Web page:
Friday, February 25, 2011

Paying too little, expecting too much

This post is kind of an arc between my Food Project blog and this one, but I think it covers more parenting and "general" content than food, so I'm putting it here.

As stated on my Food Project blog, I am implementing the Feingold diet with my son (and our whole family, by proxy). As I was deciding how hard core I wanted to be with it, I mentally ran across the dilemma of school parties. I thought about talking to his teacher about all the no-no's, even making her a list if necessary, and being careful not to let him have the things I don't want him to have. That's reasonable, right?

Then it dawned on me. He isn't the only child in her class; he is one of 27. He isn't the only child with special "instructions." All day long she is having to take into consideration, and rely on her memory about, the individual needs, learning styles, struggles, allergies, schedules, strenghts, weaknesses, etc., of 27 different kids! She is an absolutely amazing and remarkable teacher who has done so much for my son on so many levels, going far above and beyond the call of duty countless times. And I know she does it for all her students. That's pretty amazing, if you ask me! To meet the individual needs of all her students is to ask a lot. And we parents do!

All across America, parents are making demands and requests that, I feel, far exceed what should be asked of our nation's teachers! We ask them to police our kids' diets and make sure they don't have allergic reactions. We ask them to bring our children's grades up. We expect them to keep our children from failing, and many parents blame the teachers if their child does. We expect them to tackle moral and ethical situations with our children, such as being accepting of all their peers, intervening in conflicts, and teaching kids about sex, drugs, abuse, etc. We expect them to do this with 27 - or in some cases, many more - students, and not drop the ball in a single area, at any time, with any of them.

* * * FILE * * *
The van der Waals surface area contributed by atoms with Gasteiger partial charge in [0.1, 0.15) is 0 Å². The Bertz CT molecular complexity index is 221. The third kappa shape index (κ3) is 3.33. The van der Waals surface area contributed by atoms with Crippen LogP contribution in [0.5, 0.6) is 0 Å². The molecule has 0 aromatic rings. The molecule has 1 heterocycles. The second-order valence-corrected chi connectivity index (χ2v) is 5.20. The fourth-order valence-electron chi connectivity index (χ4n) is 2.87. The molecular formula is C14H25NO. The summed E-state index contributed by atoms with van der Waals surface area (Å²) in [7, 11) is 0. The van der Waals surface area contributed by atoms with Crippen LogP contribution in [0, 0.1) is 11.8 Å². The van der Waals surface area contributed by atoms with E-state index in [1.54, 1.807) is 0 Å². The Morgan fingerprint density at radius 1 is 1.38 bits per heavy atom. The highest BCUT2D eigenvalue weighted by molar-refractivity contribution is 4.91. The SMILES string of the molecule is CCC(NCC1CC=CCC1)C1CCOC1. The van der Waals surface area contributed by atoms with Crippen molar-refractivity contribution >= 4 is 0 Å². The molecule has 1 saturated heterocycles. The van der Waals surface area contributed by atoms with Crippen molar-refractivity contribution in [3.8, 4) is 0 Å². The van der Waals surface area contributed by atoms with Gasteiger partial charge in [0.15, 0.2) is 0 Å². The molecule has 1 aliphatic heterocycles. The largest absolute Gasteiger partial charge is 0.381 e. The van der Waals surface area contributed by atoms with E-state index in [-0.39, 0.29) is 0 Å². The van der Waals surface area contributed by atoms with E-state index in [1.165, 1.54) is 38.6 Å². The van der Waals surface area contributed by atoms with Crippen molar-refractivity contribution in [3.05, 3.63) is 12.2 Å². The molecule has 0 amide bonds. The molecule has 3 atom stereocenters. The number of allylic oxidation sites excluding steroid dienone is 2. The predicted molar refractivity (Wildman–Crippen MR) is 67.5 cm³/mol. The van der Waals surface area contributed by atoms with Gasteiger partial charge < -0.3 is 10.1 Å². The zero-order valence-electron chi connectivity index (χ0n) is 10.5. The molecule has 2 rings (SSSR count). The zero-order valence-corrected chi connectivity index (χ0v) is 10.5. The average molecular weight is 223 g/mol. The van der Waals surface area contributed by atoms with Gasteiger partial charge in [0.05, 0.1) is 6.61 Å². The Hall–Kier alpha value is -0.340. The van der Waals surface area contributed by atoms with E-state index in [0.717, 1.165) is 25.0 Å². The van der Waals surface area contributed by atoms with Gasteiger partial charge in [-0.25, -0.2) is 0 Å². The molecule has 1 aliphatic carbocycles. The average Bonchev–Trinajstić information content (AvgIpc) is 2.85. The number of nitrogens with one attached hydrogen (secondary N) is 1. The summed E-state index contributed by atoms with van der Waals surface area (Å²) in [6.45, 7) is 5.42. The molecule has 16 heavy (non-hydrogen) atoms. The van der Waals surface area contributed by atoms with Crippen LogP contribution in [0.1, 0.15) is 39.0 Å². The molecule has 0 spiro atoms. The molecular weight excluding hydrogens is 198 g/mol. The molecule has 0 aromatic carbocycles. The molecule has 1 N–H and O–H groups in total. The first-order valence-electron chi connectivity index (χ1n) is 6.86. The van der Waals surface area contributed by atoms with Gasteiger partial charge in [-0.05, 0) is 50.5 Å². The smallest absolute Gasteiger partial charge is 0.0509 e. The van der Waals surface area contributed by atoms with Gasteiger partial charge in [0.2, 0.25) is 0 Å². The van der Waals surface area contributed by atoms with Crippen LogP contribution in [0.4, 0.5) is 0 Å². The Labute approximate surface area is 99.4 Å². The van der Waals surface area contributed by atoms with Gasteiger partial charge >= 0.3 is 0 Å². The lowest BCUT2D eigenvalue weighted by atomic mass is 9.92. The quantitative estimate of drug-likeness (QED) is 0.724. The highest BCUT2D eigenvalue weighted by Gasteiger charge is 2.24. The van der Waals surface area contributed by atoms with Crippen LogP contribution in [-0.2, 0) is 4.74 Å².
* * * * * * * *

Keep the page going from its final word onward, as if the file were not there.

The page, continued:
I was humbled by that realization. And promptly decided that it wasn't her job to be in charge of my son's dietary restrictions. If he had allergies, or celiac, or something like that which could make him gravely ill, then yes, I would mention it, obviously. But expecting his teacher to also be his watchful dietician is absolutely, in my opinion, out of line, because its clearly not in her job description. She is there to teach him, not to be his nurse, dietician, counselor, mediator, interventionist, moral and ethical compass, or anything else.

I think we parents, without often realizing it, expect too much out of our kids' teachers, and in doing so, actually undermine the work our teachers are doing, and in turn, the education our children recieve. When we expect our teachers to wear so many different hats, and require individualized care for our child - and every parent in the class has that same expectation - then we end up overloading our teachers. Each little, unreasonable request is one more thing added to the heap, and taking our teachers' time away from teaching our kids.

But here's the thing... Our teachers do it! They step up to plate! They wear all those hats, they do their best to individualize the education and care all their students get, they are entrusted with our children for 6-7 hours everyday, and are expected to make the best of that time - which they do!